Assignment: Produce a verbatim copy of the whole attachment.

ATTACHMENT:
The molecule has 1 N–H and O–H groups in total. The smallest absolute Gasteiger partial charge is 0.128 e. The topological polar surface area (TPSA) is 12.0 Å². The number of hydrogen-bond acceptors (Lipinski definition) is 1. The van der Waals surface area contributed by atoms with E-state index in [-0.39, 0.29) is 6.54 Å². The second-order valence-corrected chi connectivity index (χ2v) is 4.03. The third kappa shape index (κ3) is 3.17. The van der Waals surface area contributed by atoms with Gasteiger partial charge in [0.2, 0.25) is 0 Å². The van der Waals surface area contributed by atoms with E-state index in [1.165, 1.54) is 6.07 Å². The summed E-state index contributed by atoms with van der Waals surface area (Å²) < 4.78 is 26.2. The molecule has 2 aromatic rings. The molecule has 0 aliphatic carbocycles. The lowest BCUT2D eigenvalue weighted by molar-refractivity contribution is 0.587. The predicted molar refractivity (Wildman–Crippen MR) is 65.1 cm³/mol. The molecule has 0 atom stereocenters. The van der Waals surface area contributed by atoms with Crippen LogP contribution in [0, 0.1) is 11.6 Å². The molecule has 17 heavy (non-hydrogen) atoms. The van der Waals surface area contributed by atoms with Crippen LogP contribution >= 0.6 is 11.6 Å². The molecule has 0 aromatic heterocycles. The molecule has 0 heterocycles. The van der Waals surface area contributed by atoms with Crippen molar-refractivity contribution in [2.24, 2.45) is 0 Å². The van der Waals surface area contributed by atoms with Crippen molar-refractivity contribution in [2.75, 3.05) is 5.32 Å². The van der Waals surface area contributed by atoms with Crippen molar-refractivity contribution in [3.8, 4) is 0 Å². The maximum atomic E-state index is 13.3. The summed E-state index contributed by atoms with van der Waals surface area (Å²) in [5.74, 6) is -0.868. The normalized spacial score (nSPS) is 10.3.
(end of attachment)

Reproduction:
The molecule has 1 N–H and O–H groups in total. The smallest absolute Gasteiger partial charge is 0.128 e. The topological polar surface area (TPSA) is 12.0 Å². The number of hydrogen-bond acceptors (Lipinski definition) is 1. The van der Waals surface area contributed by atoms with E-state index in [-0.39, 0.29) is 6.54 Å². The second-order valence-corrected chi connectivity index (χ2v) is 4.03. The third kappa shape index (κ3) is 3.17. The van der Waals surface area contributed by atoms with Gasteiger partial charge in [0.2, 0.25) is 0 Å². The van der Waals surface area contributed by atoms with E-state index in [1.165, 1.54) is 6.07 Å². The summed E-state index contributed by atoms with van der Waals surface area (Å²) < 4.78 is 26.2. The molecule has 2 aromatic rings. The molecule has 0 aliphatic carbocycles. The lowest BCUT2D eigenvalue weighted by molar-refractivity contribution is 0.587. The predicted molar refractivity (Wildman–Crippen MR) is 65.1 cm³/mol. The molecule has 0 atom stereocenters. The van der Waals surface area contributed by atoms with Crippen LogP contribution in [0, 0.1) is 11.6 Å². The molecule has 17 heavy (non-hydrogen) atoms. The van der Waals surface area contributed by atoms with Crippen LogP contribution >= 0.6 is 11.6 Å². The molecule has 0 aromatic heterocycles. The molecule has 0 heterocycles. The van der Waals surface area contributed by atoms with Crippen molar-refractivity contribution in [2.24, 2.45) is 0 Å². The van der Waals surface area contributed by atoms with Crippen molar-refractivity contribution in [2.75, 3.05) is 5.32 Å². The van der Waals surface area contributed by atoms with Crippen molar-refractivity contribution in [3.8, 4) is 0 Å². The maximum atomic E-state index is 13.3. The summed E-state index contributed by atoms with van der Waals surface area (Å²) in [5.74, 6) is -0.868. The normalized spacial score (nSPS) is 10.3.